Judging by some teachers, if you come to Jesus, you are entitled to prosperity, riches and the good life. But according to Jesus, if you come to him, you are entitled to a life of hardship, deprivation and suffering. So which is it? I will side with Jesus here on this one thanks.
Now it is certainly possible that a real follower of Jesus will be, or become, wealthy. But that is not the reason anyone should come to Jesus. We should come to him because he is worthy of our all, not because of any possible goodies we might get out of him.
We are to love Jesus for who he is, not for any supposed riches, comforts and benefits we might get because of our relationship with him. If we really love him for who he is, then no price is too big, no sacrifice too great, and no obedience too difficult.
I am reminded of that love in my morning reading, where Jacob loves Rachel so greatly that he gladly works for her for seven years to win her, as we read about in Genesis 29. And the beautiful epitome of this story is found in Gen 29:20: “So Jacob served seven years to get Rachel, but they seemed like only a few days to him because of his love for her.”
Wow, what a great love. No amount of time or toil was too much because of his love for her. How much more should it be for our love for God? He is lovely for who he is, and we should seek him and love him on that basis alone. As A.W. Tozer put it, “O God, I have tasted Thy goodness, and it has both satisfied me and made me thirsty for more.”
But far too many false teachers today will spend all their time pushing their dangerous prosperity gospel: ‘Come to Jesus and you will have riches, nice homes, fancy cars and everything you desire. You are worth it after all, because you are a King’s kid.’
I have written before about this erroneous teaching, but let me add a few more words here. In a sense, the biblical teaching on wealth and poverty is pretty straight-forward. God doesn’t want us rich, or poor. He wants us holy. That is his main concern, that we be conformed to the image of his son (Romans 8:29). If we can become that in wealth or poverty, fine. But if God knows that our ultimate end (conformity to, and fellowship with, himself) is best achieved by the absence of wealth or health, then he is quite willing to allow that to occur.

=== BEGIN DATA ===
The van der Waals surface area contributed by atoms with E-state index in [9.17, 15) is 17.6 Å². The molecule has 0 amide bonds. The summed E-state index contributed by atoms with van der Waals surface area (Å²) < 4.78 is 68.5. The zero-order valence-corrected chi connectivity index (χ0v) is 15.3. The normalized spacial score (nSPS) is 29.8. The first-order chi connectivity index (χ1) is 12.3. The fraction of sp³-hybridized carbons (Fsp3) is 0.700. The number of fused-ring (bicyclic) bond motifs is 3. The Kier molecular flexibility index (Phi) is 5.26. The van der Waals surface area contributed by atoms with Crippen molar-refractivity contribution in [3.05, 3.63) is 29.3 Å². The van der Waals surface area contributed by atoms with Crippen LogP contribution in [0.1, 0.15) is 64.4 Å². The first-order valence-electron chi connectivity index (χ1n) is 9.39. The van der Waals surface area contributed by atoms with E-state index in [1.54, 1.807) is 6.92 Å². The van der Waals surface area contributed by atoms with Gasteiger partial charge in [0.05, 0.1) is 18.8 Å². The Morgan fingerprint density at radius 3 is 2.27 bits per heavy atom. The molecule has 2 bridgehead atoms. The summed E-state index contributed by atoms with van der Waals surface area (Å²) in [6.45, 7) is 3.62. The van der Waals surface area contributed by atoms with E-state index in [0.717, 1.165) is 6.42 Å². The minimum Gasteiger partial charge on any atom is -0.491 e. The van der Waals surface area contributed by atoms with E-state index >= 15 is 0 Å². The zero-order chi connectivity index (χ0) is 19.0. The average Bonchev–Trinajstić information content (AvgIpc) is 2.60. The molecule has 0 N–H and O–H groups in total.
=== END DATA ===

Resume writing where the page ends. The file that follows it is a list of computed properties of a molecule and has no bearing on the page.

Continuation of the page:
As John Mark Hicks has put it: “God’s intent is not to make everyone happy in the way that we want to be happy (e.g., wealth, fame, power, knowledge). God does not ensure everyone’s happiness in the world by providing them with everything their fallen hearts desire. God is not Santa Claus. His ultimate goal is not temporal happiness, but an eternal one. Consequently, if our temporal pain will serve God’s eschatological goal, then God may very well inflict us with pain because of his priorities.”
Success in this life, at least as the New Testament presents it, is not measured by material wealth. The values of the Kingdom often turn on their heads the values of the world. As Proverbs puts it, “Keep falsehood and lies far from me; give me neither poverty nor riches, but give me only my daily bread. Otherwise, I may have too much and disown you and say, ‘Who is the LORD?’ Or I may become poor and steal, and so dishonor the name of my God” (30:8,9).
The prosperity gospel is a good reflection of modern hedonistic “me-first” culture, but is a poor reflection of the gospel message. We are here to serve and worship our Lord, not to see what material benefits we can weasel out of him.